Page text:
Is it legal if I was approved for an apartment lease but then later denied due to felony?

UPDATED: Oct 1, 2022

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Is it legal if I was approved for an apartment lease but then later denied due to felony?

I first applied for an apartment in a complex and did online application. I checked off that yes I was convicted of a crime and after it went through the review process with the director, I was approved. I then gave them income statements and they checked my credit. Since my credit was not great I just had to provide first last and security. They gave me an official approval letter with the apartment number and move in date. All I needed to do was to pay the total so I could get the keys. However, almost 2 weeks later, I got a letter saying that they made an error and had to revoke the approval due to me checking off conviction and that they needed to conduct a CORI. I’m selling my home next week and I have 3 young children. Can they legally do that after everything was all set for me to move in?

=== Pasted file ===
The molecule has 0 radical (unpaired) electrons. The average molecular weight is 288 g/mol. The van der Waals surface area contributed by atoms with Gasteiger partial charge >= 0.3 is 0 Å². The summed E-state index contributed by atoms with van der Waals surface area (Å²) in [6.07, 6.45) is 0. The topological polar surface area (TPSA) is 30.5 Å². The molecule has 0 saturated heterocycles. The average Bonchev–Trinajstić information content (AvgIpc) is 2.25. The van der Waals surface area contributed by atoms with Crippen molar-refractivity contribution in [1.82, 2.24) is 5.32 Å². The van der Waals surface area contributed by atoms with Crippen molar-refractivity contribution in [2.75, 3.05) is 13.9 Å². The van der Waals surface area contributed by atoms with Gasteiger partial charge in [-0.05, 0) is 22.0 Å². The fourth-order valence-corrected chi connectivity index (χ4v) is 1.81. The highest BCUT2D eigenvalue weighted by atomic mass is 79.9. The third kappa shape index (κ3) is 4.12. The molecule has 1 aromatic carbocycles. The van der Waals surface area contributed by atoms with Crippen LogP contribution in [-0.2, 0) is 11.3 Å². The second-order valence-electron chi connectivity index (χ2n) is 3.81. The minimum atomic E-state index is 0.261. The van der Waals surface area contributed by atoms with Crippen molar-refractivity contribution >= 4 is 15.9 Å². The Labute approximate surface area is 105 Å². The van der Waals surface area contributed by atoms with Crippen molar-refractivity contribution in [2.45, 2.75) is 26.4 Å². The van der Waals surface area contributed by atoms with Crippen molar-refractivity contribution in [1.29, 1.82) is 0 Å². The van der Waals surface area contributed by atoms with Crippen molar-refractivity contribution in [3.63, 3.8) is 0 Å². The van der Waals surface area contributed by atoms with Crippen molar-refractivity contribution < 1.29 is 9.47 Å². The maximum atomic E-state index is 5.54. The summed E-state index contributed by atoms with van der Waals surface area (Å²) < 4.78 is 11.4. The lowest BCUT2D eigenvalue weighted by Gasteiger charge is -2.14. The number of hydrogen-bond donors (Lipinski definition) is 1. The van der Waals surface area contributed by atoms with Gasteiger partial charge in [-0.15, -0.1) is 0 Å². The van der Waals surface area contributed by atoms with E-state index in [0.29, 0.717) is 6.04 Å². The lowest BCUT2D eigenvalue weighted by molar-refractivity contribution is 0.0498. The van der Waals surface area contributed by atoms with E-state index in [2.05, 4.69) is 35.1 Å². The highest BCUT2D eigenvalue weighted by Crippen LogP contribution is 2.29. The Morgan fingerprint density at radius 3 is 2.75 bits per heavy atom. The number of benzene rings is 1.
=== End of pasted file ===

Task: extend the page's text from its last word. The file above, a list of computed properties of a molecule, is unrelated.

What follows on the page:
Asked on October 14, 2018 under Real Estate Law, Massachusetts


SJZ, Member, New York Bar / FreeAdvice Contributing Attorney

Answered 4 years ago | Contributor

Yes, they can do this, unfortunately, IF you did not have a signed lease. The law allows landlords to use a conviction or criminal record as grounds to not rent to someone, and they can do this even after first telling her that she is approved--that is, they can withdraw the approval.
A lease, however, is a contract; contracts are enforceable. If you have a signed lease, they must honor it; if they don't, you could sue them in court for "breach of contract" to force them to do so or for montary compensation (e.g. any costs you incur due to the denial). So you have a signed lease, you have an enforceable right to the apartment.

IMPORTANT NOTICE: The Answer(s) provided above are for general information only. The attorney providing the answer was not serving as the attorney for the person submitting the question or in any attorney-client relationship with such person. Laws may vary from state to state, and sometimes change. Tiny variations in the facts, or a fact not set forth in a question, often can change a legal outcome or an attorney's conclusion. Although has verified the attorney was admitted to practice law in at least one jurisdiction, he or she may not be authorized to practice law in the jurisdiction referred to in the question, nor is he or she necessarily experienced in the area of the law involved. Unlike the information in the Answer(s) above, upon which you should NOT rely, for personal advice you can rely upon we suggest you retain an attorney to represent you.

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